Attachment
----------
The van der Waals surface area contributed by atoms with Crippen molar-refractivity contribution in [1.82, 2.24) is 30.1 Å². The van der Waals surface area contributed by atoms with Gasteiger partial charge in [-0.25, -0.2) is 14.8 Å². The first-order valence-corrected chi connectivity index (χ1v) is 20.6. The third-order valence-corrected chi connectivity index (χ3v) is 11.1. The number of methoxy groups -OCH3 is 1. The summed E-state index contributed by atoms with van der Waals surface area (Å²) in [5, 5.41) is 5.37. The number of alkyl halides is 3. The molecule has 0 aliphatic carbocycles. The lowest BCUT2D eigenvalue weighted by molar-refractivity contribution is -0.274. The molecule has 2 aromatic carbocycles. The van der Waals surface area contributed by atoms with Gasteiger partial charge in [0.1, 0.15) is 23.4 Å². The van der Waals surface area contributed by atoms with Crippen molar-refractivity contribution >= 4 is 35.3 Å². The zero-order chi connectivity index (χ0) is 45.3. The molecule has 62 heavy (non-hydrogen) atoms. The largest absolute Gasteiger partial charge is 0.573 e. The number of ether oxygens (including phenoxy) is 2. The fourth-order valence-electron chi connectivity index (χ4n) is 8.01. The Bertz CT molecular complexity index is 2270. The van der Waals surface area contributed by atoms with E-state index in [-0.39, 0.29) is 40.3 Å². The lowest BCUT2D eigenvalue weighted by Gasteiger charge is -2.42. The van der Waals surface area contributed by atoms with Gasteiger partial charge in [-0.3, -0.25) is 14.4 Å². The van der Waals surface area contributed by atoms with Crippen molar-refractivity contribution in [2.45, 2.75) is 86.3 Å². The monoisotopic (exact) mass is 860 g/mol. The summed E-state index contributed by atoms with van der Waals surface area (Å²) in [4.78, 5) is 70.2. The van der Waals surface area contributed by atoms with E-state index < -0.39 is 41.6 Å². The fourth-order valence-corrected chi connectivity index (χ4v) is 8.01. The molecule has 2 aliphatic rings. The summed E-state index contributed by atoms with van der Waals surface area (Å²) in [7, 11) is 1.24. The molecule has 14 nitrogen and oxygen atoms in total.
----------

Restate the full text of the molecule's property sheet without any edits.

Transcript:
The van der Waals surface area contributed by atoms with Crippen molar-refractivity contribution in [1.82, 2.24) is 30.1 Å². The van der Waals surface area contributed by atoms with Gasteiger partial charge in [-0.25, -0.2) is 14.8 Å². The first-order valence-corrected chi connectivity index (χ1v) is 20.6. The third-order valence-corrected chi connectivity index (χ3v) is 11.1. The number of methoxy groups -OCH3 is 1. The summed E-state index contributed by atoms with van der Waals surface area (Å²) in [5, 5.41) is 5.37. The number of alkyl halides is 3. The molecule has 0 aliphatic carbocycles. The lowest BCUT2D eigenvalue weighted by molar-refractivity contribution is -0.274. The molecule has 2 aromatic carbocycles. The van der Waals surface area contributed by atoms with Gasteiger partial charge in [0.1, 0.15) is 23.4 Å². The van der Waals surface area contributed by atoms with Crippen molar-refractivity contribution >= 4 is 35.3 Å². The zero-order chi connectivity index (χ0) is 45.3. The molecule has 62 heavy (non-hydrogen) atoms. The largest absolute Gasteiger partial charge is 0.573 e. The number of ether oxygens (including phenoxy) is 2. The fourth-order valence-electron chi connectivity index (χ4n) is 8.01. The Bertz CT molecular complexity index is 2270. The van der Waals surface area contributed by atoms with E-state index in [-0.39, 0.29) is 40.3 Å². The lowest BCUT2D eigenvalue weighted by Gasteiger charge is -2.42. The van der Waals surface area contributed by atoms with Gasteiger partial charge in [-0.3, -0.25) is 14.4 Å². The van der Waals surface area contributed by atoms with Crippen molar-refractivity contribution in [2.45, 2.75) is 86.3 Å². The monoisotopic (exact) mass is 860 g/mol. The summed E-state index contributed by atoms with van der Waals surface area (Å²) in [4.78, 5) is 70.2. The van der Waals surface area contributed by atoms with E-state index < -0.39 is 41.6 Å². The fourth-order valence-corrected chi connectivity index (χ4v) is 8.01. The molecule has 2 aliphatic rings. The summed E-state index contributed by atoms with van der Waals surface area (Å²) in [7, 11) is 1.24. The molecule has 14 nitrogen and oxygen atoms in total.